"I'm glad we have to take off our shoes before getting on planes. That way, if some terrorist tries the exact same thing in the exact same way as some idiot tried it before, we stand a decent chance of catching him. Of course, if he adjusts tactics at all, we're kidding ourselves."

Heck, just be glad nobody has yet tried to blow up the plane with a bomb in their underwear!
Yay DD! May the right decision emerge. (That's my mantra these days in the job search.)
Honda and Toyota don't sell fleet cars. They sell enough as it is, and the lack of huge numbers of fleet cars coming into the resale market keeps their resale value high.

Sounds like the interview went well, as you know, anything can happen in these cases.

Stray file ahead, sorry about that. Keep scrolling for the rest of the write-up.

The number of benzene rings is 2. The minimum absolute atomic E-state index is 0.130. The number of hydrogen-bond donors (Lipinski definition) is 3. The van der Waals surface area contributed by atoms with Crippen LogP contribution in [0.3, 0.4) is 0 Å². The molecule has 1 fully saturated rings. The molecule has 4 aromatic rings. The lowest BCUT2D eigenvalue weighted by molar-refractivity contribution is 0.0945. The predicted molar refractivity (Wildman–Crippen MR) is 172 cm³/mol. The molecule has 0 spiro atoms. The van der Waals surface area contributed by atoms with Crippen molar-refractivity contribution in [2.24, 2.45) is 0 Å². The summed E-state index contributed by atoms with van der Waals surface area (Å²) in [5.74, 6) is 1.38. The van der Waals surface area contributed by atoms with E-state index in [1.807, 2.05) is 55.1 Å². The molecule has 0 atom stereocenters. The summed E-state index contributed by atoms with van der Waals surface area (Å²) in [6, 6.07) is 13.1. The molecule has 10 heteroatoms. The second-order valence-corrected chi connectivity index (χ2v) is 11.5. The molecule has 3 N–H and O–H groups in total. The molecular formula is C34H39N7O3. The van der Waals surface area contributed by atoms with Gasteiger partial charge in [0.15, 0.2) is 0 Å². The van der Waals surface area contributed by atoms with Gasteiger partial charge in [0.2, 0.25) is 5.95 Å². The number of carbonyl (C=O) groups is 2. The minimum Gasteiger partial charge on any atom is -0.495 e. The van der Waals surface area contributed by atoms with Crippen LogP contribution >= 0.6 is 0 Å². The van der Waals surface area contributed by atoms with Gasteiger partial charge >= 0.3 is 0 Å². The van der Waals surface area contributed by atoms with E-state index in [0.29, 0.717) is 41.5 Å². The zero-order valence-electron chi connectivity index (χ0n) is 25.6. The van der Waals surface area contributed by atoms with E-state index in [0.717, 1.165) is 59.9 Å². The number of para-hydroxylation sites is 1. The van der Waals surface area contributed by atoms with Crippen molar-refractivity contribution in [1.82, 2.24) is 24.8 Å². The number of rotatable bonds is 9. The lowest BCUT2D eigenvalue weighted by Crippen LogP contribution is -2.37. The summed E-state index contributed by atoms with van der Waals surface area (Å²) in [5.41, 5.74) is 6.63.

I believe that the biggest UU congregation in the US is in Tulsa OK, a pretty red state. In redder places, one of the first things folks want to know is "where do you go to church" and you pretty much have to have an answer, hence big UU churches, in the northeast, staying home on Sunday is more accepted. no one blinks an eye, and the UU congregations tend to dwindle.
I had a job interview about 18 months ago that was like that-- they were really looking for someone with experience I didn't have , in a certain field, but I went home knowing that I had brought my best game to that interview, and that in the end, all you can do is your best. Anything after that is out of your hands.

Of course, I really wanted that job and was truly distraught when I didn't get it, but now I have managed to get some perspective on it, because I have another job!